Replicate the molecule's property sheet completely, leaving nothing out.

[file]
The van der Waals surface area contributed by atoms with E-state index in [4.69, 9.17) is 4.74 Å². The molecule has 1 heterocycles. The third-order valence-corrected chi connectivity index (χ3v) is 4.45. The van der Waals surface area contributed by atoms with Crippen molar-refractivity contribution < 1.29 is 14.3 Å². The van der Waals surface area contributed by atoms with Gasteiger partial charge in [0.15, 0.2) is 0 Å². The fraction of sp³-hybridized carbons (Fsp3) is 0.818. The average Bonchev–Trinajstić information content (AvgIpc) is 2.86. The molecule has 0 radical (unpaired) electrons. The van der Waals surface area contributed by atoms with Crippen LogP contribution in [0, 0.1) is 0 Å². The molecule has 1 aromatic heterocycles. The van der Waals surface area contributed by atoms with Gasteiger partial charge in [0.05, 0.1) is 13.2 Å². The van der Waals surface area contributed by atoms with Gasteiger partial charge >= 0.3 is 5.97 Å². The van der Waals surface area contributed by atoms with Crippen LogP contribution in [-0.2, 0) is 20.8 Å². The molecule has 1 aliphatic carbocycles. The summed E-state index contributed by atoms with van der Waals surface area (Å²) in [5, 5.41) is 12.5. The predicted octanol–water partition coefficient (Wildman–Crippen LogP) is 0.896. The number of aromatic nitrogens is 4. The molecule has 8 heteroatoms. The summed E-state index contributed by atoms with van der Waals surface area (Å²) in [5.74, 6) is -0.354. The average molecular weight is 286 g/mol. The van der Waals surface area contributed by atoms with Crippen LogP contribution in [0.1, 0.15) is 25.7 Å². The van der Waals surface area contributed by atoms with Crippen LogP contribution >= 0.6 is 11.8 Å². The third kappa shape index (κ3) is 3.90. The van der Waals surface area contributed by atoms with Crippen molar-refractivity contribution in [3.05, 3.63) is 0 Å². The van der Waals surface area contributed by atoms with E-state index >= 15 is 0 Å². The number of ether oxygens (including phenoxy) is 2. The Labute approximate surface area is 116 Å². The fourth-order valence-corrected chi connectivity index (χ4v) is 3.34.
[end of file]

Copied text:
The van der Waals surface area contributed by atoms with E-state index in [4.69, 9.17) is 4.74 Å². The molecule has 1 heterocycles. The third-order valence-corrected chi connectivity index (χ3v) is 4.45. The van der Waals surface area contributed by atoms with Crippen molar-refractivity contribution < 1.29 is 14.3 Å². The van der Waals surface area contributed by atoms with Gasteiger partial charge in [0.15, 0.2) is 0 Å². The fraction of sp³-hybridized carbons (Fsp3) is 0.818. The average Bonchev–Trinajstić information content (AvgIpc) is 2.86. The molecule has 0 radical (unpaired) electrons. The van der Waals surface area contributed by atoms with Crippen LogP contribution in [0, 0.1) is 0 Å². The molecule has 1 aromatic heterocycles. The van der Waals surface area contributed by atoms with Gasteiger partial charge in [0.05, 0.1) is 13.2 Å². The van der Waals surface area contributed by atoms with Gasteiger partial charge >= 0.3 is 5.97 Å². The van der Waals surface area contributed by atoms with Crippen LogP contribution in [-0.2, 0) is 20.8 Å². The molecule has 1 aliphatic carbocycles. The summed E-state index contributed by atoms with van der Waals surface area (Å²) in [5, 5.41) is 12.5. The predicted octanol–water partition coefficient (Wildman–Crippen LogP) is 0.896. The number of aromatic nitrogens is 4. The molecule has 8 heteroatoms. The summed E-state index contributed by atoms with van der Waals surface area (Å²) in [5.74, 6) is -0.354. The average molecular weight is 286 g/mol. The van der Waals surface area contributed by atoms with Crippen LogP contribution in [0.1, 0.15) is 25.7 Å². The van der Waals surface area contributed by atoms with Crippen LogP contribution >= 0.6 is 11.8 Å². The third kappa shape index (κ3) is 3.90. The van der Waals surface area contributed by atoms with Crippen molar-refractivity contribution in [3.05, 3.63) is 0 Å². The van der Waals surface area contributed by atoms with E-state index >= 15 is 0 Å². The number of ether oxygens (including phenoxy) is 2. The Labute approximate surface area is 116 Å². The fourth-order valence-corrected chi connectivity index (χ4v) is 3.34.